Jeff Geiman, Class of 2019
“Being a Weaver Fellow for me has been an exceptional experience which has played a crucial role in positioning me for my dream job. I came to law school with the hopes of making myself as attractive a candidate as possible for federal law enforcement. Over the years, like many of us, I have become increasingly frustrated as terrorist attacks have become more and more common place. I’ve gotten to a point where I’m done sitting back. I cannot morally continue to live in my own little bubble ignoring what is going on around me, while innocent people continue to needlessly die. This has driven me towards federal law enforcement and more specifically counter-terrorism. Understanding mental illness is key to this goal and this is where the Weaver Institute comes in.
In fact, during my graduate studies in criminology at UC, it became clear to me just how intertwined mental health and criminality are. It is precisely because of this complexity why it is necessary that we as a society change how we think about and treat the mentally ill. The overwhelming majority of inmates in the U.S. suffer from one or more mental illnesses. Despite this alarming rate we do little more than house these individuals in cages providing little to no treatment. Incarceration without treatment often further exacerbates these illnesses; that is why it’s crucial we start treating the underlying causes of these individual’s antisocial behaviors. Otherwise, we will never effectively reduce the crime rate in this country or fix our mass incarceration problem and overpopulated prisons.
I think it is paramount that lawyers, law enforcement, legislatures, and policy makers all understand the role mental health plays in society. A better understanding across these disciplines will ensure that law enforcement know how to effectively respond to individuals who are mentally ill; legislatures understand how mental illness impacts one’s behavior, choice, and cognition; lawyers know how to best represent their clients; and policy makers understand the importance of treatment and rehabilitation. A better understanding by society of the mentally ill will have significant benefits for us all."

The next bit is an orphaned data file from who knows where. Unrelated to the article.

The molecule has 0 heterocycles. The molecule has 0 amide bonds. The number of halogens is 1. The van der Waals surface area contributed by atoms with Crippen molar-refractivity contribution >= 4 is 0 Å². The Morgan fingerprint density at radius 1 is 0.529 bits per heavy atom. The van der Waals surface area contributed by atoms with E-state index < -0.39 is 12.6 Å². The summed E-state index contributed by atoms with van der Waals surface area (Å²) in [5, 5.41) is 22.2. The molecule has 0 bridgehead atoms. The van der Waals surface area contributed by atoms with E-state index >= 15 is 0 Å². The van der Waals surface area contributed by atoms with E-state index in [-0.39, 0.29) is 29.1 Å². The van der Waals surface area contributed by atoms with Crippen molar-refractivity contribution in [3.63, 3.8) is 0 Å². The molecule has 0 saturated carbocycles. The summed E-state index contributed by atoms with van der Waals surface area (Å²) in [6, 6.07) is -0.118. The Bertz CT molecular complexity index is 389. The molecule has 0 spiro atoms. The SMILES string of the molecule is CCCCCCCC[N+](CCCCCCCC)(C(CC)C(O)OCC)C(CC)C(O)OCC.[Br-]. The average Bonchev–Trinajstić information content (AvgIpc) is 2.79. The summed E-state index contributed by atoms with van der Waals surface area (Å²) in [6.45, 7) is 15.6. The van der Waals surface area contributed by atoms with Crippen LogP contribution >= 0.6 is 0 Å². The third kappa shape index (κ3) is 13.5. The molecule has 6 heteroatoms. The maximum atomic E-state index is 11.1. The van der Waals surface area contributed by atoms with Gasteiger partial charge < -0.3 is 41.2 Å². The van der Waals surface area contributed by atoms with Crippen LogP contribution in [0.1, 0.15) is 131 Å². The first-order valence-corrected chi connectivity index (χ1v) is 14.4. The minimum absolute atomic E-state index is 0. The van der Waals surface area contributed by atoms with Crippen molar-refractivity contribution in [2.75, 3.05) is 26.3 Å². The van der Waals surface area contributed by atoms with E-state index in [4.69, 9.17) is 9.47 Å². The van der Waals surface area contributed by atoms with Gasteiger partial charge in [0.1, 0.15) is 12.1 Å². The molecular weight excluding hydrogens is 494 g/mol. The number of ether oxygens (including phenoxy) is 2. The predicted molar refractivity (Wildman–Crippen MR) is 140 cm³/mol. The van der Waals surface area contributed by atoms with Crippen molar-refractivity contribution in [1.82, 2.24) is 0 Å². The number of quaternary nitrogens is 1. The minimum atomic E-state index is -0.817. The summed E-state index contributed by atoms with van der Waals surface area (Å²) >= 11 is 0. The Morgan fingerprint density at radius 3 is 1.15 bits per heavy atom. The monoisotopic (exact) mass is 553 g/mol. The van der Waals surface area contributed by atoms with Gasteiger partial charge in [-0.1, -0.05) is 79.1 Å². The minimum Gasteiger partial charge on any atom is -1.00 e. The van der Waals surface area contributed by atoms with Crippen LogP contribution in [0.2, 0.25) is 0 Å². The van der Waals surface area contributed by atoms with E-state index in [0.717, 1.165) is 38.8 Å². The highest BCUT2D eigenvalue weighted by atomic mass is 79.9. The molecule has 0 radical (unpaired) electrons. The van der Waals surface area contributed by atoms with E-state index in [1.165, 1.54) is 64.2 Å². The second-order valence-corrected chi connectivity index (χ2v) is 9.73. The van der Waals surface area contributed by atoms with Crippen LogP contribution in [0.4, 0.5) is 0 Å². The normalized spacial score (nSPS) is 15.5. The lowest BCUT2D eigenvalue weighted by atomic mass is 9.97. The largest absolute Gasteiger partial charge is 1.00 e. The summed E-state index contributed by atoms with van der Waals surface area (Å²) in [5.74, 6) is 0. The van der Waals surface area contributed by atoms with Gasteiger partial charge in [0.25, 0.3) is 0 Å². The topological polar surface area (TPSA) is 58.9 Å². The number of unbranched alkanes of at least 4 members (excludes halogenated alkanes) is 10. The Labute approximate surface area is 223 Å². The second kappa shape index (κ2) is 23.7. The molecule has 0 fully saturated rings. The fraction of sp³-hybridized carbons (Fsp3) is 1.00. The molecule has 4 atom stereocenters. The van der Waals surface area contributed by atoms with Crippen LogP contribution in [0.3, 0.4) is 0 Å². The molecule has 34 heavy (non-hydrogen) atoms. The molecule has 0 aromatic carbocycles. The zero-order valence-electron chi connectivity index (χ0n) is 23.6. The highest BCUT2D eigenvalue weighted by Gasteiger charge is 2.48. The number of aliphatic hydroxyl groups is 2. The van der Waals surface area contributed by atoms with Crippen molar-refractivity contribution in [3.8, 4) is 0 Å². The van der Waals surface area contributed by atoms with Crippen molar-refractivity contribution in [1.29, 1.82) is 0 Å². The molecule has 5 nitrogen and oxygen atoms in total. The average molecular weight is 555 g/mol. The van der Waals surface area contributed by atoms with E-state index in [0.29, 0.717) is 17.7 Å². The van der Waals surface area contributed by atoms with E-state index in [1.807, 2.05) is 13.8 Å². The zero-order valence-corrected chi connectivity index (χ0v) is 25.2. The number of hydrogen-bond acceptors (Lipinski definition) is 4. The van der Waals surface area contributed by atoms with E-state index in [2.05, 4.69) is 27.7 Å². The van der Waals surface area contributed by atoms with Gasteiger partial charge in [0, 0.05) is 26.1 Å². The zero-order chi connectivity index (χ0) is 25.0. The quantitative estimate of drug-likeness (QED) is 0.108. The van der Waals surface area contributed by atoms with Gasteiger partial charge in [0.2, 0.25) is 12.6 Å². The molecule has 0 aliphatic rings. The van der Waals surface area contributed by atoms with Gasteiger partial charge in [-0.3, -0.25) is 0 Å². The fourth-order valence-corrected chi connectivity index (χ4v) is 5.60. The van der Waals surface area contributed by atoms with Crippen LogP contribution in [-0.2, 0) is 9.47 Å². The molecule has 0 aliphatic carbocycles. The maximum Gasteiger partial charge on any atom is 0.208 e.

Melissa Thompson, Class of 2014
“While law school seeks to teach us to ‘think like lawyers,’ [the Weaver] fellowship has taught me to consider legal issues from many different perspectives.”
As an undergraduate at Indiana University in Bloomington, Indiana, Melissa Thompson, ’14 majored in human development, an interdisciplinary major that combines psychology, sociology, and human biology.
Extracurricular experiences in college helped steer Thompson to pursue a career in a helping profession. “After completing an internship at a Bloomington domestic violence shelter, I experienced the sometimes painful intersection of law and human psychology in the lives of many local residents.” Her internship exposed her to the lack of treatment available for the alleged perpetrators of domestic violence, many of whom suffered from mental illnesses. At the same time, she recognized the need for legal professionals who understood patterns of domestic and child abuse and the effects these situations have on children and the community. (Read more)